reportIng and the
25 JAnuARy 2011
The Discussion Paper has been released by the Integrated Reporting Committee (IRC) of South Africa. The IRC invites public comment on the Discussion Paper. Please email your comments to firstname.lastname@example.org
The last day for comment is 25 April 2011.
The Discussion Paper can be downloaded from www.sustainabilitysa.org
The context of an integrated report
1.2. What does the Discussion Paper cover?
1.3. Who is the Discussion Paper for?
1.4. Who developed the Discussion Paper?
1.5. Integrated reporting and the integrated report
1.6. The objectives of integrated reporting and the integrated report
What is an integrated report?
2.1. Principles informing the report scope and boundary
2.2. Principles informing the selection of the report content
2.3. Principles informing the quality of the reported information 3.
Suggested elements to be addressed in the integrated report
3.1. Report profile (What is the scope and boundary of the report?)
3.2. Organisational overview, business model, and governance structure (How do we create value and make decisions?)
3.3. Understanding the operating context
(What are the circumstances under which we operate?)
3.4. Strategic objectives, competencies, KPIs and KRIs
(Where do we want to go and how do we intend to get there?)
3.5. Account of the organisation’s performance
(How have we fared over the reporting period?)
3.6. Future performance objectives (Informed by our
recent performance, what are our future objectives?)
(What is our approach towards remuneration?)
3.8. Analytical commentary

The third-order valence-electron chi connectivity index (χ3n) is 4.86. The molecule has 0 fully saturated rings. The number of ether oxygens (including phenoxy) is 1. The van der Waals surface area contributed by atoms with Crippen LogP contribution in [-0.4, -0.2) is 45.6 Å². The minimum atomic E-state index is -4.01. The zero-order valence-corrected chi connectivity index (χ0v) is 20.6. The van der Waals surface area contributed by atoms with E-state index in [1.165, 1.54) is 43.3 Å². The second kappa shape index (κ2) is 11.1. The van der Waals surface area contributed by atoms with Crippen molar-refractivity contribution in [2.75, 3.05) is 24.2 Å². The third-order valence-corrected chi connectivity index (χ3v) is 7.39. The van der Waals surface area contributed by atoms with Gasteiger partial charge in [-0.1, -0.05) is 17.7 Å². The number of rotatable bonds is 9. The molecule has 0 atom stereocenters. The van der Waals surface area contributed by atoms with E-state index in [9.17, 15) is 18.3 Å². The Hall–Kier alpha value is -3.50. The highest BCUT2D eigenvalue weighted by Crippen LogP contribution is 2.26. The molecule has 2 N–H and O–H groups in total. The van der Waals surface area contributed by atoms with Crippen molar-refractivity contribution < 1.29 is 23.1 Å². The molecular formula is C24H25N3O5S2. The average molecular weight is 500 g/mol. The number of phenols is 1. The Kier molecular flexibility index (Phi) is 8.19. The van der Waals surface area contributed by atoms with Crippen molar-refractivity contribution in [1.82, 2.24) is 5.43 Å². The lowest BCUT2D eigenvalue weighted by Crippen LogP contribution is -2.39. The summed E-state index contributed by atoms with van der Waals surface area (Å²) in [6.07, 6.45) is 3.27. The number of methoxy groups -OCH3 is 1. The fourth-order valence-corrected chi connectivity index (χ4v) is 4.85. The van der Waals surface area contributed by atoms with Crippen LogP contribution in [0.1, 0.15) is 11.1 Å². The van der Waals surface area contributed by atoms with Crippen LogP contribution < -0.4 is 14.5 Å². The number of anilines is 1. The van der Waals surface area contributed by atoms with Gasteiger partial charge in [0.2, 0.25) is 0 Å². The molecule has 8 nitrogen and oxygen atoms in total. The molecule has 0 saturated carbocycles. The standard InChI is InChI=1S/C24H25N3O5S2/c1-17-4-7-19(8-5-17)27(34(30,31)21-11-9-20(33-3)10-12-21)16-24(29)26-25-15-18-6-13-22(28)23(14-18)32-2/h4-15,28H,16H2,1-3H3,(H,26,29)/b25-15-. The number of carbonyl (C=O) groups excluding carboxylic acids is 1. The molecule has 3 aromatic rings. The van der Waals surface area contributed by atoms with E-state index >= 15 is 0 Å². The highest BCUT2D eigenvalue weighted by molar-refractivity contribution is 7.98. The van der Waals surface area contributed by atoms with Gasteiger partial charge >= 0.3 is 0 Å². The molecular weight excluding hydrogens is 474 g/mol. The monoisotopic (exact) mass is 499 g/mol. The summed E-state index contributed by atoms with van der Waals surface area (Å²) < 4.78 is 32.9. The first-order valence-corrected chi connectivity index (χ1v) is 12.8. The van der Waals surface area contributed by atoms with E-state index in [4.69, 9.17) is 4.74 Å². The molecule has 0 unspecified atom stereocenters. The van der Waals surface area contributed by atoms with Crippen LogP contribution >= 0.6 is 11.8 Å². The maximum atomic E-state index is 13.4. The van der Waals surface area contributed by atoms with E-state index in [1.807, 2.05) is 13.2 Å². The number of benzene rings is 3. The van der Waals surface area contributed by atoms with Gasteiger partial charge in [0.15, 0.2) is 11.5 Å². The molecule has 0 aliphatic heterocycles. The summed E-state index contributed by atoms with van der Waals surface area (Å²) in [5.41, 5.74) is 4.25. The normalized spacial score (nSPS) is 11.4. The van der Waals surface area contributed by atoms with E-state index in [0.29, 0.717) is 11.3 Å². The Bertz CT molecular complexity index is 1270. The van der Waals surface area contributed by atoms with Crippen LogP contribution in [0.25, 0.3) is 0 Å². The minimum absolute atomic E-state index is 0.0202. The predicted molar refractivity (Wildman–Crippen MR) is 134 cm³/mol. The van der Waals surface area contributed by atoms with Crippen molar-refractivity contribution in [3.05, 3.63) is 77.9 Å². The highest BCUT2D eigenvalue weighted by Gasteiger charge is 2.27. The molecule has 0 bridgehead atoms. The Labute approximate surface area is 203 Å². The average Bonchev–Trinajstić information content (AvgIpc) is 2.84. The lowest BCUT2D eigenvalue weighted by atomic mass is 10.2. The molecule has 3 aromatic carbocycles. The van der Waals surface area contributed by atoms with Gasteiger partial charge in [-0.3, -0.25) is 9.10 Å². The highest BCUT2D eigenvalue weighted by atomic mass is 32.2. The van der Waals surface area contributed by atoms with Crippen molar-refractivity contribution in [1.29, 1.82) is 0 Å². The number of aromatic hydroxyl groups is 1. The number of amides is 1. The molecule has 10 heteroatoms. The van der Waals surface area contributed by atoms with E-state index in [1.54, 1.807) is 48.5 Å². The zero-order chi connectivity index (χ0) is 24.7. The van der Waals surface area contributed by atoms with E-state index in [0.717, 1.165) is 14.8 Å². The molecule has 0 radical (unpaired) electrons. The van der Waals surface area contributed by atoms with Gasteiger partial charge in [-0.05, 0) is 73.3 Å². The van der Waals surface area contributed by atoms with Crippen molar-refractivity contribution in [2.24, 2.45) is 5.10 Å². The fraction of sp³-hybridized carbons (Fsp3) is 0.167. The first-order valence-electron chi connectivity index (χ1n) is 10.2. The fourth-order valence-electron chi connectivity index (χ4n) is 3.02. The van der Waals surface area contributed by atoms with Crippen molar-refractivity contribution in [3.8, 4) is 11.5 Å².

(What are the views of the leadership about the organisation?) 4.
Annex 1 – King Code of Governance Principles for South Africa 2009 and integrated reporting
Annex 2 – Guidance on the process for developing an integrated report
Annex 3 – Statement by the governing structure of an organisation to accompany an integrated report
The King Code of Governance Principles for South Africa 2009 (King III) states that “current incremental changes towards sustainability are not sufficient - we need a fundamental shift in the way companies and directors act and organise themselves” King III’s recommendation that organisations adopt integrated .
reporting represents an important element of this ‘fundamental shift’ and a significant and timely evolution in corporate reporting practice.
The requirement for listed companies to file financial reports emerged out of the Great Depression in the early 1930s with the Securities Act of 1933 requiring companies to provide potential investors with sufficient information to make an informed investment decision. Much later, in the 1990s, some leading companies voluntarily began to publish sustainability reports reflecting a growing understanding of sustainability challenges and stakeholder calls for more informed corporate disclosure. Now, in the context of the global financial crisis and amidst increasing evidence that the current economic model is socially and environmentally unsustainable and that current reporting practice is not delivering, it is time for new and more effective forms of accountability.
The string of corporate collapses over the past decade has led many stakeholders to question the relevance and reliability of annual financial reports as a basis for making decisions about an organisation. Reports based largely on financial information do not provide sufficient insight to enable stakeholders to form a comprehensive picture of the organisation’s...
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